This is the most expensive election in history, and the vast majority of that spending is on communications. Endless television ads, overflowing mailboxes and phone calls from robots are all results of efforts to influence your vote. But even with all this noise, many of us have a hard time figuring out how to vote, where to go when, and who and what to choose.
People are hungry for information they can trust, and people trust nonprofits. But nonprofits are often very leery of getting involved in election related work because of restrictions on their tax-exempt status. This is particularly frustrating in a post “Citizens United” world where the Supreme Court has removed almost every restriction from corporations and rich citizens, allowing them to spend unlimited, often anonymous, money influencing our elections.
Election results have too much impact on our communities to ignore. And the good news is that there is so much nonprofits can do to inform our communities. And it makes a difference. A recent study from the Nonprofit and Volunteer Sector Quarterly found that for each outreach from a nonprofit, voter turnout increased by 11.1 percent.
Nonprofits most often participate in elections via two approaches: helping engage potential voters in the process through registration and get out the vote efforts, and/or by helping voters navigate the issues in a nonpartisan way. Following are some examples of how several LightBox Collaborative clients and allies are helping their communities navigate the numerous and often-confusing options for candidates and ballot measures.
Two incredible organizations we have had the pleasure to work with have taken the time to evaluate the options and put out voter guides for their constituents:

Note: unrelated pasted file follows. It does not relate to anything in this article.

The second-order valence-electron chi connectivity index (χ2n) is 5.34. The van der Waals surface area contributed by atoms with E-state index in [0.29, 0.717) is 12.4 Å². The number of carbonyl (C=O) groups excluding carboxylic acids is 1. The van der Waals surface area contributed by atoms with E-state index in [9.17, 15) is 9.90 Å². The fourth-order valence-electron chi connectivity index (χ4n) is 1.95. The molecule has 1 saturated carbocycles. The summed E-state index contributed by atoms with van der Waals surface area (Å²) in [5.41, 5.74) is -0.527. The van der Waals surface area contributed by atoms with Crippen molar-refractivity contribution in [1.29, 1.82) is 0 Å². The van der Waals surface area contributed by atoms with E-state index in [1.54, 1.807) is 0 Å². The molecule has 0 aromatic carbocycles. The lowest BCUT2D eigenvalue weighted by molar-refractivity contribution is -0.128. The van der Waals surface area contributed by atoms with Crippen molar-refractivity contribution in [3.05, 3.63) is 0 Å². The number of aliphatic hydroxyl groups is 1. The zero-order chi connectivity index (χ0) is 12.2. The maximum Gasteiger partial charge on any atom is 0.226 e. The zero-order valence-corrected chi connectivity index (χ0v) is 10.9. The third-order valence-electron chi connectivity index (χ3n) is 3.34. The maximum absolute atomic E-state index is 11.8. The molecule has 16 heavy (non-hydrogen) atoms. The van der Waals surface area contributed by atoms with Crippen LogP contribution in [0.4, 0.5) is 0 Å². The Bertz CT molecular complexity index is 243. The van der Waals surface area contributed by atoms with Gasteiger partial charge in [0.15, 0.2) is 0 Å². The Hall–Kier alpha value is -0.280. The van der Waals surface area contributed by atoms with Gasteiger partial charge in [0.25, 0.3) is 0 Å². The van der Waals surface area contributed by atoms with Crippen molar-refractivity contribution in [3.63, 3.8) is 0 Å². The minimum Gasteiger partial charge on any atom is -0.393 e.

- Chinese for Affirmative Action has a San Francisco ballot guide designed to help their members and allies make decisions on the issues that will most effect immigrants and low income families:
- The Ella Baker Center for Human Rights has also created a shareable voter guide to help people navigate the election, and make decisions that are in keeping with their commitment to opportunity and people powered change.
In many states, voter ID laws and other barriers to the ballot are discouraging our most underrepresented citizens to just stay home. One group that has taken action against that trend is the National Center for Transgender Equality. They have created a series of resources under the banner Voting While Trans to help trans people with some of the unique issues that might come up for them, and it’s a lesson to all of us about how to stand up for ourselves and others around this important civil right and civic duty.
Because every vote is essentially a vote for yourself, your future and the future of your family and your community. Which is why we are fans of Strong Families’ “Vote for Us” campaign. [Not just because we helped out on the project. We swear!] This comprehensive effort helps voters identify the issues that matter to them and their families, and trains them how to evaluate candidates and ballot measures based on these issues.
Strong Families also created a voter guide that uses the “Strong Families Filter” to help people sort through the rhetoric and figure out which candidates and measures really are a vote for us. They have also created a series of creative and beautiful online sharing tools that help people celebrate voting.
So with the election just a few weeks away, its time to dig in our heels, roll up our sleeves and get our organizations and ourselves working hard to make sure that every vote cast is a vote for us – our values, our interests and our communities.
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Photo courtesy of Strong Families.
Amanda Cooper is a LightBox collaborator who wants all families represented in the voting booth on November 6.